- The importance for the viewers is that it's not important to take care of the varix. It's important to take care of the connection between the Fox and the sinus and the cortical veins at that edge. If you disconnect there, the varix will become very relaxed, and ultimately will clot off. So it's very important not to worry so much about the varix but all you really want to do is stop venous outflow disconnect the venous outflows to the cortical venous drainage.

- Thank you, Johnny. I think that's a very important point because if you try to really play with the veins, you may cause more injury than anything else. So let's go ahead and review the video in this case, as you can see, this is a right sided parietal craniotomy patient position, your lateral position, and this is the dural over the superior sagittal sinus. You can see a vein here and really the fistula is not very obvious, but you can see the large varix here. Again. This is the edge of the Fox. Johnny what I have found interesting is you can use ICG and see the fistulas connection, which is arterialized before the normal vein. So the ICG can actually provide you with a method of delineating an arterialized vein versus a normal vein by then, timing of their filling with the die. So here, this is a normal vein. This is the fistulas connection because this filled out earlier and also it is connected to the dural over the sinus. So we went ahead here and dissected the brain off of the dural over the super sagittal sinus. And you can see a small fistulas connection here. This was better defined as we mobilize more of the two super sagittal sinus. And you can see the fistulas connection here. Any other thoughts, Johnny?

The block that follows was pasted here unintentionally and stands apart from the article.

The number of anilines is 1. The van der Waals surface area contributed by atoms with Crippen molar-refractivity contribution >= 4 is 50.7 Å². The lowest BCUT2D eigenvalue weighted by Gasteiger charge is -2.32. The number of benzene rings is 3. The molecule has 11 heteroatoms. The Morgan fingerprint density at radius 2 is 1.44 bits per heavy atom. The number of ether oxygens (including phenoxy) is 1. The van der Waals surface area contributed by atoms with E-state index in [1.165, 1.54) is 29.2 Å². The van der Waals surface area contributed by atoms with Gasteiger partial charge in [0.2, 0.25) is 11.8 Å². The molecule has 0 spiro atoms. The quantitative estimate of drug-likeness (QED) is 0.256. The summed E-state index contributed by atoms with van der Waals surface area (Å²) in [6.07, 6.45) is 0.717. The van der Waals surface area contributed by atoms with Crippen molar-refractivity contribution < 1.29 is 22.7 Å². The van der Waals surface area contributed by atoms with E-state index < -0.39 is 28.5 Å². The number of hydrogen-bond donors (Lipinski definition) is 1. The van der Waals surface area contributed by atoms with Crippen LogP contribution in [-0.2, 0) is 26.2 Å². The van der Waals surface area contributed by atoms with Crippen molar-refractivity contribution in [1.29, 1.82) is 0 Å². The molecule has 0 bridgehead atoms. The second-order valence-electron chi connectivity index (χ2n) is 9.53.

- [Johnny] No, I think that technique using an angiography or CT angiography is terrific. Sometimes these can be very complex about which is the fistula and which is a normal vein. It may also be helpful in spinal too and I'm not sure I've not tried that.